Nothing could be more futile than to debateas so many doabout whether an abstraction called "school choice" is a good or a bad thing. Choice is massively present in American education, and those who exercise it would not willingly give it up. But like many of the goods we value, it is unevenly distributed in a way that reflects the income, influence, and sophistication of different groups in society.
For that reason, it should be no surprise that the support for school choice, as reflected in many opinion surveys, is strongest among those who have the least opportunity to exercise it, and for whom the stakes are highest. Again and again, the strongest support for parent choice of schools, including private schools with a religious identity, was among urban and minority respondents with school-aged children.
Those who oppose public policies that would allow poor parents to choose what schools their children will attend, claiming that this would undermine the common public school and thus divide American society, do not apply that argument consistently. After all, if the unity of our society requires that children from different backgrounds attend school together, why should we allow the affluent to enroll their children in private schools or escape to the suburbs? Why not forbid private schools and mandate metropolitan school desegregation?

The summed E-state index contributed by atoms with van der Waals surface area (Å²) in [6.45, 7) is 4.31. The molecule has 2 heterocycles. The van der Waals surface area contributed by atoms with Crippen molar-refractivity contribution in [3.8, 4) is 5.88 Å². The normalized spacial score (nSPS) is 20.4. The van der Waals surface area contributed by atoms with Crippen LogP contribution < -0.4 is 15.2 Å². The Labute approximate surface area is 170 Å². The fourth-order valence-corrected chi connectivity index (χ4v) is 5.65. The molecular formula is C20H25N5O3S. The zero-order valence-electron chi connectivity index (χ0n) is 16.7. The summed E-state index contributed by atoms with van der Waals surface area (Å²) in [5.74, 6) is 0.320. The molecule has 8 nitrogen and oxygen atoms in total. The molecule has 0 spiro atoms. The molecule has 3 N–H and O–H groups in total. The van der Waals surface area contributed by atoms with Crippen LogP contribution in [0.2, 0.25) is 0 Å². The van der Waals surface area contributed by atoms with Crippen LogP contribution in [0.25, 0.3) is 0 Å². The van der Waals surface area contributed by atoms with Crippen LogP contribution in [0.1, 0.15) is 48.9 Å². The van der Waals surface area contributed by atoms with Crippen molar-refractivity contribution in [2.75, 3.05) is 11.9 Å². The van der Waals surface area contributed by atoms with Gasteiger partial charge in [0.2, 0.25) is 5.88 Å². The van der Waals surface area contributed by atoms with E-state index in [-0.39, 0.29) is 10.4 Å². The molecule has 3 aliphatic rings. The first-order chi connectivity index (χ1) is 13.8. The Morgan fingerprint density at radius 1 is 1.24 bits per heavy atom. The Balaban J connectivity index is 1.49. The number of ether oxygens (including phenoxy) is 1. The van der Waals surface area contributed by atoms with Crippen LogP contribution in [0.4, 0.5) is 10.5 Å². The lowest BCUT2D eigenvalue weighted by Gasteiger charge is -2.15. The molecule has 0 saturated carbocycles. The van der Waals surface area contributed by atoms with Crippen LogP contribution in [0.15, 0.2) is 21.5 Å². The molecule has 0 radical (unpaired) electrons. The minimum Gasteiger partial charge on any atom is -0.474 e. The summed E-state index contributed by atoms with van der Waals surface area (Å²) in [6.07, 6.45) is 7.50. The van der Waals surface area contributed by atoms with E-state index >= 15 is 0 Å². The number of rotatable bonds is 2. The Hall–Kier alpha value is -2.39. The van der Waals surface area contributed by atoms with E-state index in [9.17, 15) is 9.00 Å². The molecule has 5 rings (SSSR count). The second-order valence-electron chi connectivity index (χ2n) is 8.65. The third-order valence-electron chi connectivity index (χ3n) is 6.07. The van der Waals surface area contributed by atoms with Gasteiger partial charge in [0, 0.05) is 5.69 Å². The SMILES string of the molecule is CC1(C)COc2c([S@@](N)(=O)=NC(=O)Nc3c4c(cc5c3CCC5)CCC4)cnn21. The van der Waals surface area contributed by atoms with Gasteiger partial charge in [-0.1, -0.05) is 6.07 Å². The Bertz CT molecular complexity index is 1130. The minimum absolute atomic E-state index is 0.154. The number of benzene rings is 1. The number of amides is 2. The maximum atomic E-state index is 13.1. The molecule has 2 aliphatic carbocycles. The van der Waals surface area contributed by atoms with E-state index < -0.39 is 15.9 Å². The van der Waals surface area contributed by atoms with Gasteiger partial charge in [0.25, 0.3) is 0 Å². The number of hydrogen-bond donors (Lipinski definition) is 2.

We have not heard such proposals from the defenders of the public school monopoly, nor are we likely to. After all, big-city public schoolteachers are twice as likely as the general public to put their own children in private schools, and have strongly resisted residency laws requiring them to live within the school districts that employ them. Few, if any, of their allies in Congress send their own children to the District of Columbia public schools.